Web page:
Carl is spending 2013-14 on a Japan Foundation Fellowship in Nara, Japan. While there he will be conducting research for his dissertation at the Nara National Institute for Cultural Properties and Archaeological Institute of Kashihara. His dissertation examines the Fujinoki tomb, focusing on an examination of grave-goods and other artifacts from the site as a means of better understanding 5th-8th century mortuary traditions, and Japan’s early relationship with China and Korea.

    • Diana Greenwold

    • Bio

      Diana is completing work on her dissertation, Crafting New Citizens: Art and Handicraft in American Settlement Houses, 1900-1945. She is currently the curatorial fellow at the Portland Museum of Art in Portland, Maine where she oversees the decorative arts collection. Diana spent last year as a pre-doctoral fellow at the Metropolitan Museum of Art.

    • Andrew Griebeler

    • Bio

      Andrew Griebeler (2010) studies medieval and Byzantine art with Diliana Angelova and Beate Fricke. Andrew graduated with a B.A. in art history and biology at the University of Puget Sound in Tacoma, Washington. Andrew’s research interests include manuscripts, spolia, and medieval science and image theory.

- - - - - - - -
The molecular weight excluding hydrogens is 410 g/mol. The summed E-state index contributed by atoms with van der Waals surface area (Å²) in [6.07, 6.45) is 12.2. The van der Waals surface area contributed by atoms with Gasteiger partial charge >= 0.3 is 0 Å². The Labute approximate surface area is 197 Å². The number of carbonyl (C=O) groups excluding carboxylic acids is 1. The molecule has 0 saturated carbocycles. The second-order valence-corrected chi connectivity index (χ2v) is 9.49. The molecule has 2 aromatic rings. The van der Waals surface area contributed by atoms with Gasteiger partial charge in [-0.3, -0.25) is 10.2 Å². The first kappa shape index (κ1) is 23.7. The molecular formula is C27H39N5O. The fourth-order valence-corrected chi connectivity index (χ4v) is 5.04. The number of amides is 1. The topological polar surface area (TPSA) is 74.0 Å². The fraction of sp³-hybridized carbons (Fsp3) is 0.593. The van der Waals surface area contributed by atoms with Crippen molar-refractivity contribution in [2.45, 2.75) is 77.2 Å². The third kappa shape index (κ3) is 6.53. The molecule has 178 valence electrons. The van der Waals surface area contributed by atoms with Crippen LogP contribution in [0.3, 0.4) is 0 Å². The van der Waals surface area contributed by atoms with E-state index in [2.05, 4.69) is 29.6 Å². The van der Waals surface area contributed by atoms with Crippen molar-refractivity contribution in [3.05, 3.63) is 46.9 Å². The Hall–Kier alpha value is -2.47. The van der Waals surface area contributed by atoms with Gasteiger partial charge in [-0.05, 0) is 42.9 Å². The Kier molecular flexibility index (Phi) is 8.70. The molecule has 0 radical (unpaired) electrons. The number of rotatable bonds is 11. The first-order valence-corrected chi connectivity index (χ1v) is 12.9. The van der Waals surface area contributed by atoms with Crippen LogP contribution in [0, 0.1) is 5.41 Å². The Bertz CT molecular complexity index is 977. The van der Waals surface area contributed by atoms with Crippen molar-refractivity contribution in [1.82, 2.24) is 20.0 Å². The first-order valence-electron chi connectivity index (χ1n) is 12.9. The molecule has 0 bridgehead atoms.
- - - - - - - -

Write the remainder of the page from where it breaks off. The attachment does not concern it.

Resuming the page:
• Grace Harpster

    • Bio

      Grace Harpster (2011) is a PhD candidate studying early modern Italian art, with a particular interest in the religious art of Counter-Reformation Italy and its wider missionary network. Grace is currently researching for her dissertation on San Carlo Borromeo and his interactions with sacred images.

       



       

    • Stephanie Hohlios

    • Bio

      Stephanie Hohlios (2015) specializes in twentieth-century Japanese visual art and performance and has an interest in historical modes of picture-storytelling in Japan. She holds both an Art History M.A. and an Asian Studies M.A. from the University of Utah. Her recent Asian Studies M.A. Thesis, Gaitō Kamishibai in Postwar Japan: Picture-storytelling Performance in the Democratic Public Sphere (2015), examines extant painted picture panels from the 1950s that were used in popular picture-storytelling street theater (gaitō kamishibai) to unpack the social significance of pictorial drama and performer presence in the historical moment. 

    • Aaron Hyman

    • Bio